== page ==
Written December 21, 2014
If you're expecting the kind of story the Japanese master has spun in his last two ventures then you'll be sadly disappointed. No strange spirits oozing out of walls or humans turning into pigs. What you will find, however, is a uniquely wonderful coming of age tale which touches on several things common to Miyazaki--the ugliness of war, beautiful animated landscapes and bombs. All of this swirls around the growing up of a brilliant young man and the forces which mold him into the genius he becomes. The single greatest influence in making him the man he becomes is the young love of his life, which he discovers as he attempts to do the best and right thing early in his life, and a random act of kindness eventually leads to the uniting of the two. The significance of this union is reflected by a line in the movie which, loosely paraphrased is, greatness can only be achieved when there is a love fire burning at home and a drive to succeed at work. Yet another masterful stroke by Miyazaki.
Written January 09, 2014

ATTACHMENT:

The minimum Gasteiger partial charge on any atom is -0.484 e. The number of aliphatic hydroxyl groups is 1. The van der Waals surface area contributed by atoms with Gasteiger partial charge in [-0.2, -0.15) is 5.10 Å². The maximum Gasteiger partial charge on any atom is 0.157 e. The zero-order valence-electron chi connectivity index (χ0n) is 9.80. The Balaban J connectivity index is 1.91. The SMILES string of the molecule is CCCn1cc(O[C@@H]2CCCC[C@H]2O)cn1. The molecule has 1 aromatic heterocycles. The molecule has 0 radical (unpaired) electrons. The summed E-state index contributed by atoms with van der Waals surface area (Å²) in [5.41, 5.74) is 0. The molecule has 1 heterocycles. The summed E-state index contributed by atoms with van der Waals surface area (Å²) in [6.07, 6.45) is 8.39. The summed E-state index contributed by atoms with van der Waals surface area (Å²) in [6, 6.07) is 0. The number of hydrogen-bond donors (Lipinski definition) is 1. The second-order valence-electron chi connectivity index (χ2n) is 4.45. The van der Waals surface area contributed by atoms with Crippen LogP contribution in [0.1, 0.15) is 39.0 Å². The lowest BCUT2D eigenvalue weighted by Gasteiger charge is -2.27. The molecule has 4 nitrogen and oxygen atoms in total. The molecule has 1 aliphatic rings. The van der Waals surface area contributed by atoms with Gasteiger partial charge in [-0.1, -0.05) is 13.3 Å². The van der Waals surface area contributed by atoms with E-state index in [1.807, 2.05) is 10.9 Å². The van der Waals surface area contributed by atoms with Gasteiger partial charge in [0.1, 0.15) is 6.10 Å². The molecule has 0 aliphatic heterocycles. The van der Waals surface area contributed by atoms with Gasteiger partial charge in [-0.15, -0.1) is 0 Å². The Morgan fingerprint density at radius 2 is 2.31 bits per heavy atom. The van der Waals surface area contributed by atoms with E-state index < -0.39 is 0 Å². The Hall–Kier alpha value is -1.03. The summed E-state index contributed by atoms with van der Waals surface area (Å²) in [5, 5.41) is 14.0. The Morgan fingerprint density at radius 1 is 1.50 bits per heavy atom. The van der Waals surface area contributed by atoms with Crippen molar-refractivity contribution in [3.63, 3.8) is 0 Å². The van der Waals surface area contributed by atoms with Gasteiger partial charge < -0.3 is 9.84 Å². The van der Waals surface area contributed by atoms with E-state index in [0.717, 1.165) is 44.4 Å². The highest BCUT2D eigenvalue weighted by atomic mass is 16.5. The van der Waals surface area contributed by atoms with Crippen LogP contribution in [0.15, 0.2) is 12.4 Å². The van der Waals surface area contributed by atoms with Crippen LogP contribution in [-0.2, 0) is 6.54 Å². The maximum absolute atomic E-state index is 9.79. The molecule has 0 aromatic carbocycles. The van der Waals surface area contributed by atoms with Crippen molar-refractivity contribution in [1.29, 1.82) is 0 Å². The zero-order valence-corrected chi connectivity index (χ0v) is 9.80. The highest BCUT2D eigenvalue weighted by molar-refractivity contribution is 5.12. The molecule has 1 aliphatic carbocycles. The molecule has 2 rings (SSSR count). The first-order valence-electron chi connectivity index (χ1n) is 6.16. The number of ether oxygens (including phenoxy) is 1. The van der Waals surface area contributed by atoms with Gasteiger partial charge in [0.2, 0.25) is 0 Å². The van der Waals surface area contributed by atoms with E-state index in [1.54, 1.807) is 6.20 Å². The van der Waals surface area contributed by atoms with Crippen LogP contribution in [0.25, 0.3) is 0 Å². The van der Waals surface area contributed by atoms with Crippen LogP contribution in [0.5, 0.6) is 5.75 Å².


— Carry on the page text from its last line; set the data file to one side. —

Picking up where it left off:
This was tough to watch. At the end we were all confused as to why someone would pour so much time into this effort as their final movie.
Written February 22, 2014
My son (12) writes:
We were lucky enough to see this first-run movie in history class. However, the history of the movie was never explained, and as a twelve-year-old who is not especially aware of the Japanese Imperial tradition before World War II, I was lost at sea. The whole idea of serving an Emperor weirded me out, so I lost a lot of the flavor of the characters, the animation, and most of all, the plot.
My father told me that he would have prepared my class with something about what it meant to be a proud Japanese kid dreaming of great things back in the 1920's. I hope he'll give me that lesson one day, but right now, it just highlights a pretty negative, boring experience for me.
Yo, parents!! Explain this movie to your kids BEFORE you take them, or none of the characters' motivations make any sense at all.
Written March 03, 2014
I would love to tell you everything about The Wind Rises (Kaze Tachinu). But let me tell you this without ruing the movie with a detailed description.
If you already like Hayao Miyazaki films this film does not disappoint in any way.
If you are new to Hayao Miyazaki films, or to Japanese animation, then The Wind Rises is an excellent place to start. It's beautiful, dramatic, and has historical tie-ins that was well presented without being overbearing.
Most of all this is a movie that can stand on its own no matter what name or style is tied to the film.
Worth my money even more so since my wife and daughter both enjoyed the film too.
Written February 19, 2014
its a movie you have to watch to understand.